Did you know that a number of states do not have adequate laws in place to protect young performers? This comes as a surprise to many parents, especially those whose children are just entering the business. States without such protections are forced to rely on SAG-AFTRA to dictate working conditions for young performers.
With Hollywood being the hub of our nation's film industry, it is fortunate that California is not one of the states lacking in child protection laws. Parents of young performers in Hollywood productions can rest easier knowing that California has enacted robust regulations and requirements designed to protect minors. In addition to promoting the safety of children in motion pictures, these laws also extend to virtually every aspect of the entertainment industry including stage productions, radio, television, print, and the Internet.
In 2012, California Governor Jerry Brown signed a law requiring background checks and fingerprinting of those who work directly with minors in the film industry. Surprisingly, this was the first law of its kind in the nation.
California’s Division of Labor Standards Enforcement offers a series of protections to young performers by regulating their employment. They require both Entertainment Work Permits and Child Performer Services Permits (CSP). Anyone who provides services for a fee to minors in California must apply for a CSP. This includes managers, PR agents, career counselors, photographers, and coaches. Parents should do their research to make sure that all service providers working with their children have obtained their CSP.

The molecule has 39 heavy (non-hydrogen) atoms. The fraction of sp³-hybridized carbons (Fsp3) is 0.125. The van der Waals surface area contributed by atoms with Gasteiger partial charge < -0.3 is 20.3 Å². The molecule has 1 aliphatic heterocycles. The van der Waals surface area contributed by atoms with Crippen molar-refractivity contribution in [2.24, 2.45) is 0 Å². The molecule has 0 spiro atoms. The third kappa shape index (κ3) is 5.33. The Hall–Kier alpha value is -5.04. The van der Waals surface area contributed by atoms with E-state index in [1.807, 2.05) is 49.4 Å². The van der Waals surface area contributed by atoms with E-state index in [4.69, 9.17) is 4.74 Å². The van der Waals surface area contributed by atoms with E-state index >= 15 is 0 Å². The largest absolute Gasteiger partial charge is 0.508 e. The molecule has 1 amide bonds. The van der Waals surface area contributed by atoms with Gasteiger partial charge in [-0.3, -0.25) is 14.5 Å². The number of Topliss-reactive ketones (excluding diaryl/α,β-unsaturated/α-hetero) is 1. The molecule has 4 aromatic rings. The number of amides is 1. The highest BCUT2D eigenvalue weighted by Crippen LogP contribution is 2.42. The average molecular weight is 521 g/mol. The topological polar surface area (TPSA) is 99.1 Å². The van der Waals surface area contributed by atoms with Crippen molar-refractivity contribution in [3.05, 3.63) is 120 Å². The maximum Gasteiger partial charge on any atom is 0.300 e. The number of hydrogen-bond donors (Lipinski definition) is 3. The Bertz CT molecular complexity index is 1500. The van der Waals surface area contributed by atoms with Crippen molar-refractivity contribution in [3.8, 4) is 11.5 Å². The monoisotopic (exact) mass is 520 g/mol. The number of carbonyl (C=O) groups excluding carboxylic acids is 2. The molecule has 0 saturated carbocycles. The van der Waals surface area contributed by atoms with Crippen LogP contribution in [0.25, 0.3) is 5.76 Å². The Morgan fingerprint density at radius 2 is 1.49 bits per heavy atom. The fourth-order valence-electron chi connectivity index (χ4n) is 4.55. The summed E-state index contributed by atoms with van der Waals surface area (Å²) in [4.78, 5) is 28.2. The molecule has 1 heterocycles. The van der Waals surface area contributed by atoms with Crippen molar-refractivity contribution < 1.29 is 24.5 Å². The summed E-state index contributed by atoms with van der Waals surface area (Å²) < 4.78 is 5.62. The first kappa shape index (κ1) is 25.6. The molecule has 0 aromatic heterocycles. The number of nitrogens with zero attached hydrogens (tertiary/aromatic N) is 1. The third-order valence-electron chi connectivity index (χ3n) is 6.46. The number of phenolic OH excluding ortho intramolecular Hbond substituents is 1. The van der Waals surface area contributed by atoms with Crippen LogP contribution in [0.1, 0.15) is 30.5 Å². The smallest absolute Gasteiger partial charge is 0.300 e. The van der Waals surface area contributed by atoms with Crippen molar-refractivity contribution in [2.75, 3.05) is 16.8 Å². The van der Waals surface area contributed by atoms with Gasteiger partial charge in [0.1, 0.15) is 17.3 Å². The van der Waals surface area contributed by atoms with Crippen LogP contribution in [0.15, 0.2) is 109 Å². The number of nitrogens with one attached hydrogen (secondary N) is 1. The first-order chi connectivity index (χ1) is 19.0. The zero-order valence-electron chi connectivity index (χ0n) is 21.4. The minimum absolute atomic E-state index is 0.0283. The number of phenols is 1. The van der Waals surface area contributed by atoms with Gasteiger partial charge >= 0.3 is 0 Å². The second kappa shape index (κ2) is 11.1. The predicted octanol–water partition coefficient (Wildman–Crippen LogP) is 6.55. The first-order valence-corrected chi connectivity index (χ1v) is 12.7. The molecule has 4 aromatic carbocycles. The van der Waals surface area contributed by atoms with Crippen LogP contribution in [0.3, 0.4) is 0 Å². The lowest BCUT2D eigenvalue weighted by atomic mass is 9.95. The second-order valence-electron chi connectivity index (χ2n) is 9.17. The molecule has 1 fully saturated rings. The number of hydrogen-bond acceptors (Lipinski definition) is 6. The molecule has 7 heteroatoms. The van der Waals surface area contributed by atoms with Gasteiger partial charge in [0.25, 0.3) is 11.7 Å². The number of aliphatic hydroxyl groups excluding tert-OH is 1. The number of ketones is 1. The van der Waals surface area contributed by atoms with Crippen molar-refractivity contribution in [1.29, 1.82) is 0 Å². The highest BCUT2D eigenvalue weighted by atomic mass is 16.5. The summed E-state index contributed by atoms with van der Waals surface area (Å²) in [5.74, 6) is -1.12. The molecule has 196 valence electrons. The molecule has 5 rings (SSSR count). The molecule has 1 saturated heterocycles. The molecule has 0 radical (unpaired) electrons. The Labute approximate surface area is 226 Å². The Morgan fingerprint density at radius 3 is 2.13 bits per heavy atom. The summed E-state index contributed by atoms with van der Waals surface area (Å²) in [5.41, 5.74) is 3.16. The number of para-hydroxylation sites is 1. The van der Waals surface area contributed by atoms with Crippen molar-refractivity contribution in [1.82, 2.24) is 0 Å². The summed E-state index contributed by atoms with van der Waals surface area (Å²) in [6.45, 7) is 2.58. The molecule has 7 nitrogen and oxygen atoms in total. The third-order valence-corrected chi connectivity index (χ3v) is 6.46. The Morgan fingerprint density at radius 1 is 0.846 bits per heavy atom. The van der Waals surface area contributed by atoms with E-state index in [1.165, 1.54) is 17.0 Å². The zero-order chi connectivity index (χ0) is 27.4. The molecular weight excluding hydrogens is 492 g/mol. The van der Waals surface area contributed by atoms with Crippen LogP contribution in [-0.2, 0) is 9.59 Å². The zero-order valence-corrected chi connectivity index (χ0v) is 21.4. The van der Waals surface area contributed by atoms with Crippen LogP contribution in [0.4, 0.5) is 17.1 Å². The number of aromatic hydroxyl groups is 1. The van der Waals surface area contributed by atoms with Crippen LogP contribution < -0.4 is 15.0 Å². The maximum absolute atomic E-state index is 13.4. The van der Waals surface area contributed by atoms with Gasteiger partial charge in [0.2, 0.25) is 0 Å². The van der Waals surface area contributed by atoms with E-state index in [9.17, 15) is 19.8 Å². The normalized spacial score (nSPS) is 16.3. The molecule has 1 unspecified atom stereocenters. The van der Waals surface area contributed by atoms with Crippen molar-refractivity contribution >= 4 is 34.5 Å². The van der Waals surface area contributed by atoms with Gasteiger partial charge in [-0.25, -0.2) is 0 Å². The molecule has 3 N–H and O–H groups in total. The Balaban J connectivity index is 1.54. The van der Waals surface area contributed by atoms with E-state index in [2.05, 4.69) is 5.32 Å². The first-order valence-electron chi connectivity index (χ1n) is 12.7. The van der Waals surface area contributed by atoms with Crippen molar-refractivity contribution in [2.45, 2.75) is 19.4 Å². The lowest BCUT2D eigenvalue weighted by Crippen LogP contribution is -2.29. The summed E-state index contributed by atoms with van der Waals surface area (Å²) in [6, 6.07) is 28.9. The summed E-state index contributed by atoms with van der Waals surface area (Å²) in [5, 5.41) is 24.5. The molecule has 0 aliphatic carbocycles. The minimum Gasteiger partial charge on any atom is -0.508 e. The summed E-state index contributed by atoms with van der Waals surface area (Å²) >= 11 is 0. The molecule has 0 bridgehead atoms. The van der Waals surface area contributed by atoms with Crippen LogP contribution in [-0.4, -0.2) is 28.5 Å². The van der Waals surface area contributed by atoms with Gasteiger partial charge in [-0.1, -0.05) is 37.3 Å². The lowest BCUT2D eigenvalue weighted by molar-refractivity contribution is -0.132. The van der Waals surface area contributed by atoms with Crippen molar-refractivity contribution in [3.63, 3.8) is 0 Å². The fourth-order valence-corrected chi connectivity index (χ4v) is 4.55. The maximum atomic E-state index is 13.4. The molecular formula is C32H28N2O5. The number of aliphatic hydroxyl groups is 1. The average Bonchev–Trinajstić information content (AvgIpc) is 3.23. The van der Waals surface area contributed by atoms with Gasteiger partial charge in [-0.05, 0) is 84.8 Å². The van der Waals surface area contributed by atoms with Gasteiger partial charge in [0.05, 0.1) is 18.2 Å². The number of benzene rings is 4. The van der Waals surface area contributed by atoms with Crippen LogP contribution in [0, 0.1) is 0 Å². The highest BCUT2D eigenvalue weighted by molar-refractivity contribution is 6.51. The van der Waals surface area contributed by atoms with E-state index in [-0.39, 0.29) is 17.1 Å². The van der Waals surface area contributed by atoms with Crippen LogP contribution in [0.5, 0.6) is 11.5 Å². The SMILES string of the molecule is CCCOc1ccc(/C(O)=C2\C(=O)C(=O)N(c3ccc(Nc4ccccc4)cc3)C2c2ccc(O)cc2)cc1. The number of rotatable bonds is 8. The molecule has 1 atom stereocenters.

For more information on the California Child Performer Services Permit, visit:
California also specifies the number of hours minors can work based upon age during schooldays and non-schooldays. If your child is a minor in first through twelfth grades, his or her academic records and attendance must be authorized by a school official. For parents with children ages 12 to 17, here is a handy chart outlining acceptable work hours for minors in California:
California also mandates that a ... "minor’s education will not be neglected or hampered by his or her participation in the performance, concert, or entertainment." (Source: State of California Department of Industrial Relations) In California, studio teachers are empowered not only to provide education, but to attend to "the health, safety and morals of minors under sixteen ..."
It's exciting when your child lands a dream role in a motion picture. Before you get on the set, take the time to review the state's child labor laws to be sure your young performer is safe and protected.
For more information on academic requirements and studio teachers in California and other states, contact us here.